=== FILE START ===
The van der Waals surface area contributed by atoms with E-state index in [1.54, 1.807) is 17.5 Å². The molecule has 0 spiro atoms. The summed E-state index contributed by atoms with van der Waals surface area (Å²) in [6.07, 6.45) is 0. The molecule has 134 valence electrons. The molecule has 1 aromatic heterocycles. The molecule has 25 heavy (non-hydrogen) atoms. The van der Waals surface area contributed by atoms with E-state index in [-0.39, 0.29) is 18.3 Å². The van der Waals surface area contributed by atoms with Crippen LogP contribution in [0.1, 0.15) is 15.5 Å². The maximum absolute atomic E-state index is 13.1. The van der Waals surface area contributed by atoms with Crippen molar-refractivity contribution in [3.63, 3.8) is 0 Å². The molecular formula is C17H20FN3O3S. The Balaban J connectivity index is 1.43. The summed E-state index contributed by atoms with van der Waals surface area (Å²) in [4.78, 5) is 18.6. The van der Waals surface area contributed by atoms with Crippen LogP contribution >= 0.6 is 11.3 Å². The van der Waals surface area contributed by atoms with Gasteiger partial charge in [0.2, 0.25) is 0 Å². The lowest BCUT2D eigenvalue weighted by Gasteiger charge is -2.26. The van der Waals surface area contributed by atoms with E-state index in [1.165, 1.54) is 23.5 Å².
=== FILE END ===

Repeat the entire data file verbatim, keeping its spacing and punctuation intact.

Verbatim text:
The van der Waals surface area contributed by atoms with E-state index in [1.54, 1.807) is 17.5 Å². The molecule has 0 spiro atoms. The summed E-state index contributed by atoms with van der Waals surface area (Å²) in [6.07, 6.45) is 0. The molecule has 134 valence electrons. The molecule has 1 aromatic heterocycles. The molecule has 25 heavy (non-hydrogen) atoms. The van der Waals surface area contributed by atoms with E-state index in [-0.39, 0.29) is 18.3 Å². The van der Waals surface area contributed by atoms with Crippen LogP contribution in [0.1, 0.15) is 15.5 Å². The maximum absolute atomic E-state index is 13.1. The van der Waals surface area contributed by atoms with Crippen molar-refractivity contribution in [3.63, 3.8) is 0 Å². The molecular formula is C17H20FN3O3S. The Balaban J connectivity index is 1.43. The summed E-state index contributed by atoms with van der Waals surface area (Å²) in [4.78, 5) is 18.6. The van der Waals surface area contributed by atoms with Crippen LogP contribution >= 0.6 is 11.3 Å². The van der Waals surface area contributed by atoms with Gasteiger partial charge in [0.2, 0.25) is 0 Å². The lowest BCUT2D eigenvalue weighted by Gasteiger charge is -2.26. The van der Waals surface area contributed by atoms with E-state index in [1.165, 1.54) is 23.5 Å².